Exploring

verb: to traverse or range over (a region, area, etc.) for the purpose of discovery


This is my “E” contribution to the “A to Z Challenge.”


I’ll be the first to admit that I have a bad habit of being a homebody. There are many things I’d love to do, but for one reason or another – be it anxiety, lack of motivation or familial obligations – I often find myself missing out on opportunities that I know I would enjoy if I only allowed myself to. That’s why I’m so glad I actually followed through with my plans this past Sunday.

See, my parents generously offered to watch Seraphina and Chymera for us (since Persephone was at Girl Scout overnight camp) so Thomas and I could attend the MIA’s newest exhibit:

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The exhibit will be on display until May 28th, and I’m so glad we were able to go.

I love going to museums, but often don’t just because I either feel guilty making the time to do so (since the idea of going to a museum with my children running around gives me hives), and making a special trip down to the Cities just to look at art seems… overindulgent for some reason.

That being said, it was well worth the trip, and I highly encourage anyone in Minneapolis or in the next lucky city for this touring exhibit to check it out if you are a fan of del Toro and his work.

I won’t spoil it all for you, but I did take a handful of pictures that I will share. Just keep in mind as you see images from this exhibit that these are all items that usually take up residence in Guillermo del Toro’s second home, Bleak House. That’s right, his wife told him to buy a second house for all of his collected works because the kids found some of it “disturbing.”

The large scale models of the Angel of Death from Hellboy, seeing the outfit comparisons for Mako Mori from Pacific Rim, and the intricate details of Pan from Pan’s Labyrinth, was fascinating, in addition to the stunning costumes from Crimson Peak.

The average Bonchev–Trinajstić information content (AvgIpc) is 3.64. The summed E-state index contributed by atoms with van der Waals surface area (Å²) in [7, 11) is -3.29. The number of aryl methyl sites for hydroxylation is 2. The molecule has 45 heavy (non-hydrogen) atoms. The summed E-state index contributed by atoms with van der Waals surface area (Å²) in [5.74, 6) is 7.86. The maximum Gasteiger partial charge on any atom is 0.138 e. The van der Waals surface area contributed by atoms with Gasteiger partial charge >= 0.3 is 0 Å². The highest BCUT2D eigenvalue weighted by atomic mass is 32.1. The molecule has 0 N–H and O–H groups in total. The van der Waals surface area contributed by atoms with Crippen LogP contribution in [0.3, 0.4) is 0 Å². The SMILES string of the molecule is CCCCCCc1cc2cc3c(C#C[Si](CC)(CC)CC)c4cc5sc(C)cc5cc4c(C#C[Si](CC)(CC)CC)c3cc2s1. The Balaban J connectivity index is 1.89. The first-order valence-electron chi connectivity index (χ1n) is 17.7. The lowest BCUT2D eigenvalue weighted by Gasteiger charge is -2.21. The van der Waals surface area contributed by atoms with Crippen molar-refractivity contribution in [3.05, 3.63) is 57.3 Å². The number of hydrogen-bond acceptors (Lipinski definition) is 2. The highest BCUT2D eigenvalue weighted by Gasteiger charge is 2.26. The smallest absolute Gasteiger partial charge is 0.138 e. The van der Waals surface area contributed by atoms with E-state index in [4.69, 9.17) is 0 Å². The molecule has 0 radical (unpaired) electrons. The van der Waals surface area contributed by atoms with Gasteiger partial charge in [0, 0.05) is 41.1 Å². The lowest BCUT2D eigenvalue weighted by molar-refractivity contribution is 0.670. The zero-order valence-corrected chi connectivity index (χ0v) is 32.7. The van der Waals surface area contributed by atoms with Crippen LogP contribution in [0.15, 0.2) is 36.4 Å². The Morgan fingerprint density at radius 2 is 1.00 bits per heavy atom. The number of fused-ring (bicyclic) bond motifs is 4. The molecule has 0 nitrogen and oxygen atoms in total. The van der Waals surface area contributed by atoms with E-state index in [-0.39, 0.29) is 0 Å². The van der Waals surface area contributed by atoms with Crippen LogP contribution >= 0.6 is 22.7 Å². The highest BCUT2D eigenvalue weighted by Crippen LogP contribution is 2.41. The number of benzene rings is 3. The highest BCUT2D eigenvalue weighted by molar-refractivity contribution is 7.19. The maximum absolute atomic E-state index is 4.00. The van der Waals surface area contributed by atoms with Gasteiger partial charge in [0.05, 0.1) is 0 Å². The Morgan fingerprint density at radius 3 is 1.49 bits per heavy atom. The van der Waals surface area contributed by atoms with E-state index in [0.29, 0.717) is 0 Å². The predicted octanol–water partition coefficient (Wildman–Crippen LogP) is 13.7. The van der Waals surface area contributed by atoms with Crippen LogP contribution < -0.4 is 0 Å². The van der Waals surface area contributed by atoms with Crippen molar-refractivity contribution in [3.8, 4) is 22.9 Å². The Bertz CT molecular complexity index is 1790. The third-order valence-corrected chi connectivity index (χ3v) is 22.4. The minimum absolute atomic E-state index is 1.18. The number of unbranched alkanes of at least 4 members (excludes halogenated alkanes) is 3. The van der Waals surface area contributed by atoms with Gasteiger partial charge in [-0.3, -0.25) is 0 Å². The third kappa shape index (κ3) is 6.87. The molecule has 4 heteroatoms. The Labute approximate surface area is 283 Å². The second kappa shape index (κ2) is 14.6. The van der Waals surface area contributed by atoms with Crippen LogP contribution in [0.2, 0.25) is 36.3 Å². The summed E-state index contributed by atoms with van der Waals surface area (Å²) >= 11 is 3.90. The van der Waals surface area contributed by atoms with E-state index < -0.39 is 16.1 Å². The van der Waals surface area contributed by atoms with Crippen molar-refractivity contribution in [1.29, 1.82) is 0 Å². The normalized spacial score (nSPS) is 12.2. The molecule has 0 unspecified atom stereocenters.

The exhibit tackled many things: from del Toro’s childhood, through his fascination with horror and admiration for authors such as H.P. Lovecraft, who he has several busts of and a full-size wax statue.

A good portion of the collection was an eclectic selection of works of art: from stunning landscapes to macabre pieces, such as original copies of some of the artwork from the Scary Stories to Tell in the Dark series. Below were just some of my favorites.

By far my favorite del Toro movie(s) are Hellboy, so being able to see the pieces from those movies was one of the highlights of the exhibit for me.

Besides horror, del Toro also has a fascination with the strange and peculiar. He has a fondness for sideshow “freaks,” and actually has 3 life-size wax replicas of some of the more famous ones. I personally was more interested in his old photographs, including some of his “death photo” collection.

At his Bleak House back in LA, del Toro has a “Rain Room,” which is something he’s aspired to have since childhood – a room where it will be forever raining and stormy, as it sometimes helps him think. I find it very fitting that in that section of the collection, this particular fellow had a place front and center.

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Of course, there were many more items that I took pictures of, but without the context, I doubt they would mean much to you if you haven’t had a chance to see the exhibit for yourself.

For as often as I used it in this post, I suppose “exhibit” would have also been an adequate word choice as well, but I digress.

I’m glad that Thomas and I were able to make the trip to check out At Home With Monsters at the Minneapolis Insitute of Arts (aka the MIA), and I hope that you too will check it out if you’re able – it was quite a feast for the eyes.

Until next time, stay weird friends, and don’t be afraid to get out and explore – you never know what wonders you may find.

❤ Linz

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